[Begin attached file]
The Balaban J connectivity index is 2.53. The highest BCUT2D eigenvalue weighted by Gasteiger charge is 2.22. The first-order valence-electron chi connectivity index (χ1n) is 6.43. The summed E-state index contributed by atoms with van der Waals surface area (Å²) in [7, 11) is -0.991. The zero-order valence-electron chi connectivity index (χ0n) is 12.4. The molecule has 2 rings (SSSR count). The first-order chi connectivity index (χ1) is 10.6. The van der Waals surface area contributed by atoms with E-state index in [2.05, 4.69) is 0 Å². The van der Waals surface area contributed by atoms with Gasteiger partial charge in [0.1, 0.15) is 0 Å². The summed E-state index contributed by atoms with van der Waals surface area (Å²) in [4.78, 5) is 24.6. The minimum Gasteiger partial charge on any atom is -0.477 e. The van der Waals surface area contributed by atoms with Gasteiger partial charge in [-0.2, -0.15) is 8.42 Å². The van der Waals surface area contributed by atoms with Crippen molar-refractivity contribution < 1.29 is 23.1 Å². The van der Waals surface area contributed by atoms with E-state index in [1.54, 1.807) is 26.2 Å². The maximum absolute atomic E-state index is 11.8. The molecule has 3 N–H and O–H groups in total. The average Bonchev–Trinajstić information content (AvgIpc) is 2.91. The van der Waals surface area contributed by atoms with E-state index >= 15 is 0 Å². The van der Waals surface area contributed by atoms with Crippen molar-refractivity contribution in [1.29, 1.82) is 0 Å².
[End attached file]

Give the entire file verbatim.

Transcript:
The Balaban J connectivity index is 2.53. The highest BCUT2D eigenvalue weighted by Gasteiger charge is 2.22. The first-order valence-electron chi connectivity index (χ1n) is 6.43. The summed E-state index contributed by atoms with van der Waals surface area (Å²) in [7, 11) is -0.991. The zero-order valence-electron chi connectivity index (χ0n) is 12.4. The molecule has 2 rings (SSSR count). The first-order chi connectivity index (χ1) is 10.6. The van der Waals surface area contributed by atoms with E-state index in [2.05, 4.69) is 0 Å². The van der Waals surface area contributed by atoms with Gasteiger partial charge in [0.1, 0.15) is 0 Å². The summed E-state index contributed by atoms with van der Waals surface area (Å²) in [4.78, 5) is 24.6. The minimum Gasteiger partial charge on any atom is -0.477 e. The van der Waals surface area contributed by atoms with Gasteiger partial charge in [-0.2, -0.15) is 8.42 Å². The van der Waals surface area contributed by atoms with Crippen molar-refractivity contribution < 1.29 is 23.1 Å². The van der Waals surface area contributed by atoms with E-state index in [1.54, 1.807) is 26.2 Å². The maximum absolute atomic E-state index is 11.8. The molecule has 3 N–H and O–H groups in total. The average Bonchev–Trinajstić information content (AvgIpc) is 2.91. The van der Waals surface area contributed by atoms with E-state index >= 15 is 0 Å². The van der Waals surface area contributed by atoms with Crippen molar-refractivity contribution in [1.29, 1.82) is 0 Å².